Bringing Data and People Together: The Balance of Science and Art
Updated: Sep 17
In this issue, we’ll discuss a broader organizational strategy to manage aspects of VUCA by adopting an approach that balances data with your team’s instincts. If you do one without the other, you’ll miss the mark. Managers who focus too much on data can miss the art of context & interpretation. On the other hand, if you rely too much on employees’ gut instincts you may overlook the math logic. Bringing both approaches together improves decision making. Data and people are two things within your control, so it’s critical to leverage these factors.
Data gives us insights into what has happened, what is happening, and what may happen in the future. Marketers need to use data more to their advantage. Decisions need to be data-driven, and programs need to be properly measured. Top performing companies typically have strong predictive capabilities and their analysts & data scientists turn data into actionable insights.
But, there is such a thing as too much data! Or, more commonly, measurement without meaning. Avoid the temptation of spewing out endless reports. Many companies are swimming in lots of data but are only ankle deep in real insights. Each report should have a clear purpose. Identify exactly what you need to measure, and why. You should be able to provide a rationale for each metric you need. If you don’t have a purpose for it, why bother investing the resources to track it? Think about what your key indicators and real business drivers are. Then focus on what is controllable and devise a practical strategy.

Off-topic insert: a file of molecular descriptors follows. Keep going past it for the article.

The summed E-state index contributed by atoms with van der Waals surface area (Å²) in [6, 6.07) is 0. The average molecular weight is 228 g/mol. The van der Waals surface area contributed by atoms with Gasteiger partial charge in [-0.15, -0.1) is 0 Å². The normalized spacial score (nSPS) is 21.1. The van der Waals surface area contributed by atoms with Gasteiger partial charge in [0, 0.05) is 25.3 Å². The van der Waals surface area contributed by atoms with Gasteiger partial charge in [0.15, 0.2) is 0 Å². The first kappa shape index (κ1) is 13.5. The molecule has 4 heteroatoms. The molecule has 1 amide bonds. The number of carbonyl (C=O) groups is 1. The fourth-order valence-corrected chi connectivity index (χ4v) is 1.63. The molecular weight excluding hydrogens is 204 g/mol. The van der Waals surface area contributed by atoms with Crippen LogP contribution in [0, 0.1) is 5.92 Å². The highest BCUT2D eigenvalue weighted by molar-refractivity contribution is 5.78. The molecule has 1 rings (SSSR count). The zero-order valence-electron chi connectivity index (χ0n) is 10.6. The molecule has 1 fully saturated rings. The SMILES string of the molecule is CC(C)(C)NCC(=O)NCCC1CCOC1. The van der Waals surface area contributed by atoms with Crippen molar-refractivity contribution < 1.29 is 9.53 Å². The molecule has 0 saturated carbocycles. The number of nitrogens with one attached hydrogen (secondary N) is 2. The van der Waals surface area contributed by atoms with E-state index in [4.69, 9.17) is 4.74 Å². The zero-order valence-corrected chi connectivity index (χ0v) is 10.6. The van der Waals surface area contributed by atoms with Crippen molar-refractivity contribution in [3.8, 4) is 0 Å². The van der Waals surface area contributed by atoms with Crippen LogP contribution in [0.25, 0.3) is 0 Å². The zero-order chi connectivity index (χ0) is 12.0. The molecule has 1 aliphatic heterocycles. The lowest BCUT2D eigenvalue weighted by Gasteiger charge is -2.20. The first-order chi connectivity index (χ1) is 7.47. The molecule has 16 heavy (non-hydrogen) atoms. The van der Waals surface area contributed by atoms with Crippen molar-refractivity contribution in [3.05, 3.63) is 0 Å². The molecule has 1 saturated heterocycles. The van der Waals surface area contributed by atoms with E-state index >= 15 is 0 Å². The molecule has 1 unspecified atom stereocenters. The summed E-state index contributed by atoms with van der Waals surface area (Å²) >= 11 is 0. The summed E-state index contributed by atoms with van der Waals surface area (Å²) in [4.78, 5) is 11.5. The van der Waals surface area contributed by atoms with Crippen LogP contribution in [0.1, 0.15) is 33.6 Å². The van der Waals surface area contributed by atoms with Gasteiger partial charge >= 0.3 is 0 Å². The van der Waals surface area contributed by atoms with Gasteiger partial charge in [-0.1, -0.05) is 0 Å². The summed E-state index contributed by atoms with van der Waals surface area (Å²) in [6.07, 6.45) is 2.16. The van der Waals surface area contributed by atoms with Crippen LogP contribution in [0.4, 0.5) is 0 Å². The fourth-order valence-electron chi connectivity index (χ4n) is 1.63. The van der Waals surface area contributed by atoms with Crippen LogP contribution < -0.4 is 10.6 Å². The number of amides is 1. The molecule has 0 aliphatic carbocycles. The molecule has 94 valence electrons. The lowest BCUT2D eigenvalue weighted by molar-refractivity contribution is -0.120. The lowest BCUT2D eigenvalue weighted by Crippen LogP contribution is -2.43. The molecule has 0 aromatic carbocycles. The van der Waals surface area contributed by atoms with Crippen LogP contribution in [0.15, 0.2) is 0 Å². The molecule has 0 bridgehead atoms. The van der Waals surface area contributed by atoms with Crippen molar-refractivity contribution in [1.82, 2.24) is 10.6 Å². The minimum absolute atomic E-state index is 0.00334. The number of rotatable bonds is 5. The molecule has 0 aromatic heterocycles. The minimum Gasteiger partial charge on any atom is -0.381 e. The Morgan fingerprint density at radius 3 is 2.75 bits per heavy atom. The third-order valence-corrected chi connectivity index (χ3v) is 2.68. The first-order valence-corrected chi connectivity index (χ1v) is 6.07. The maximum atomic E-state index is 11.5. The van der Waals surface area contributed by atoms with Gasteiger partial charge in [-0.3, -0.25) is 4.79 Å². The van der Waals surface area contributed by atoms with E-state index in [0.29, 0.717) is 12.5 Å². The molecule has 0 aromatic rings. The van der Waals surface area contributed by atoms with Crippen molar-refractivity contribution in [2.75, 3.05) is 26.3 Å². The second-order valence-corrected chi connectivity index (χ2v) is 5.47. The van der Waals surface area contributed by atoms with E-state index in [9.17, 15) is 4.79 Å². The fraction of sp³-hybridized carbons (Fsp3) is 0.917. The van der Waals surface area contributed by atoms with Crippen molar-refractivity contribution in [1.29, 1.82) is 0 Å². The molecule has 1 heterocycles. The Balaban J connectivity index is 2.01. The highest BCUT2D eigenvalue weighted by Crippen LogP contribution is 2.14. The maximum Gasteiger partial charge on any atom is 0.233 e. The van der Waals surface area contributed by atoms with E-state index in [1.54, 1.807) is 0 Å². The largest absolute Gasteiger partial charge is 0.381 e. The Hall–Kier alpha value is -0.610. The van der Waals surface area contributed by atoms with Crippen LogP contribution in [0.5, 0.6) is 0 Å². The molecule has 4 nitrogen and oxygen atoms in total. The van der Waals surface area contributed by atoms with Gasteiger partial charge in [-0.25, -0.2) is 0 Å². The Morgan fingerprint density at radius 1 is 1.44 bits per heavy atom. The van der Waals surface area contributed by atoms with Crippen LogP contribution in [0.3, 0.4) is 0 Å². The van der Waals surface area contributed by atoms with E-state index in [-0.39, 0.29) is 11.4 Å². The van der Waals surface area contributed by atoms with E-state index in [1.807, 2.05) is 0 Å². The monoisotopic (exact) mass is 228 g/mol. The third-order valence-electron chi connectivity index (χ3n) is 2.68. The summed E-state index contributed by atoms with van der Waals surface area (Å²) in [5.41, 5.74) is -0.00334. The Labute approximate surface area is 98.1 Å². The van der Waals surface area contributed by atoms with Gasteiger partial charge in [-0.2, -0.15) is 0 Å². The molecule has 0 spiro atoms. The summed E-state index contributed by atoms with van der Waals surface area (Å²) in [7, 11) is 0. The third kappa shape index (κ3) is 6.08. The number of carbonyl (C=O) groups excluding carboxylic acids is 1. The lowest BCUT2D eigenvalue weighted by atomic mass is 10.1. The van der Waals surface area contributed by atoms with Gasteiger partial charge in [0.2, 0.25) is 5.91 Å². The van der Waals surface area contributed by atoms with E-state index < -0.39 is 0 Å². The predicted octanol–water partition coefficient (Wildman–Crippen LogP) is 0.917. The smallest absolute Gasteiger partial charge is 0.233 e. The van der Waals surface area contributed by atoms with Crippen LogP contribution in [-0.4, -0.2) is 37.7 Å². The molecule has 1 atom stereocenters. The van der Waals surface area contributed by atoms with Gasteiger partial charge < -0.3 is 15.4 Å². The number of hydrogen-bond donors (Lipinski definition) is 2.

People power also plays an essential role in addressing VUCA. Good managers keep things in context, and don’t get ruffled by VUCA. They rely on humans to interpret and apply data and they make sense of data and use it to make strategic choices that lead to improvements. Without people, data would never be actioned into meaningful change. Committing sufficient people power to forward thinking helps you get ahead of uncertainty. You need employees in charge of your day-to-day tasks but also should think of a separate forward looking system-thinking team to plan ahead, point out where complexity may occur, and strategize how to tackle it. Those who are removed from the day-to-day operations are able to see the whole systems picture, and how one change may cause a trickle-down effect into other areas.
Having a strategic and systems-thinking team will help you respond quickly when disruption does occur. They aren’t mired in the day to day noise. Proactive planning will allow for a more nimble, timely, and comprehensive response.
Don’t wait until disruption has occurred, or you’ll be starting behind the curve!